Opec will cut oil production "for sure" when it meets in two weeks in Algeria, Qatar's energy minister said Wednesday.
Opec will cut output 'for sure'
Opec will cut oil production "for sure" when it meets in two weeks in Algeria, Qatar's energy minister said Wednesday, adding to a growing weight of opinion among group members that a reduction in output is necessary. Oil prices have slumped by US$100 a barrel since hitting a record $147.27 in July, and are now below the level needed for oil companies to invest in bringing new crude to market, Abdullah al Attiyah , the minister of energy and industry and deputy premier, told reporters at a conference in Dubai yesterday.
"For sure we will cut in Oran [Algeria], but we will discuss the real numbers," he said. "We have to see the numbers, the demand and the supply, the glut." Opec met last weekend in Cairo, but postponed a decision on production cuts. The most influential energy minister within the organisation, Ali al Naimi of Saudi Arabia, said last week that Opec would not need to make a further cut in oil supply when it meets in Algeria if producers comply with previous curbs and fuel stocks decline.
Shipping data indicate that Iran and Venezuela have not fully implemented their agreed supply cuts. Mr al Attiyah said the group did not yet know by how much it needed to trim supplies, but indicated that prices needed to rebound above $70 a barrel for oil companies to have an incentive to explore for oil, or produce more from existing fields. He said $70 "is the minimum price with which we can invest in the future. Today there is no cheap oil".
Without an increase in the price, he warned the world would face a shortage of oil supplies in the near future. "We will see many projects postponed. When the economic crisis is over, and the demand starts again, the world will face a big shortage of supply." Mr al Attiyah's comments follow suggestions by Saudi Arabia, the group's most influential member, that prices are currently below the marginal cost of production, the cost for producers of extracting the most costly barrels.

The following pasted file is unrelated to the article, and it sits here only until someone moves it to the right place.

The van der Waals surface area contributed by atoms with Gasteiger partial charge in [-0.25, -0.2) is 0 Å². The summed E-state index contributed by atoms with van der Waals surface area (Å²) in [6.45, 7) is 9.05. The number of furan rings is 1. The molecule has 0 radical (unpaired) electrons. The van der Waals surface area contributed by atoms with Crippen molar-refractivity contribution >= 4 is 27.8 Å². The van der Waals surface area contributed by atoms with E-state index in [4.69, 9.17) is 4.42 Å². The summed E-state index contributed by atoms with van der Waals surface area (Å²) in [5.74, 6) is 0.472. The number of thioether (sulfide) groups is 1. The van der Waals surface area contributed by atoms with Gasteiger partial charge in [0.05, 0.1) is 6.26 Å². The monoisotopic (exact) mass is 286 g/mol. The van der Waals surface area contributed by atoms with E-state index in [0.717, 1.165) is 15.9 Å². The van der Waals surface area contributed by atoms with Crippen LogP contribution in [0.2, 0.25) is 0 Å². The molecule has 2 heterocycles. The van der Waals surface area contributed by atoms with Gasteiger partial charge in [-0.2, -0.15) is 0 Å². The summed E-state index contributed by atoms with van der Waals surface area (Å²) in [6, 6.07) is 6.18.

Meanwhile, lower prices are already biting into the government spending of oil exporting nations. Oman and Iran are planning next year's budgets based on oil at $45 a barrel, a sharp reduction from this year. The revisions are likely to mean that both countries will either run deficits next year or will have to slash government spending to balance their budgets. The International Monetary Fund (IMF) has estimated Oman's break-even oil price at $77 for the current fiscal year, and Iran's at $90, significantly higher than for most other Gulf states.
Mahmoud Ahmedinejad, the Iranian president, yesterday publicly acknowledged that low oil prices were taking a serious toll on development projects. "Because of the world recession, oil prices will be declining for some time. Suppose we plan to base next year's budget on $30 per barrel of oil; we have to leave a major part of our projects behind," the state news agency, IRNA, quoted him as saying. Only last month, Mr Ahmedinejad declared that the Iranian economy would be stable if oil sank to $5 a barrel.
In a report on the Middle East in October, the IMF calculated that Saudi Arabia would need an average oil price of $49 a barrel to balance its budget for the 2008-2009 fiscal year ending on March 31. It estimated $47 a barrel as the average fiscal break-even price for the GCC as a whole. * with Associated Press email@example.com additional reporting by Tamsin Carlisle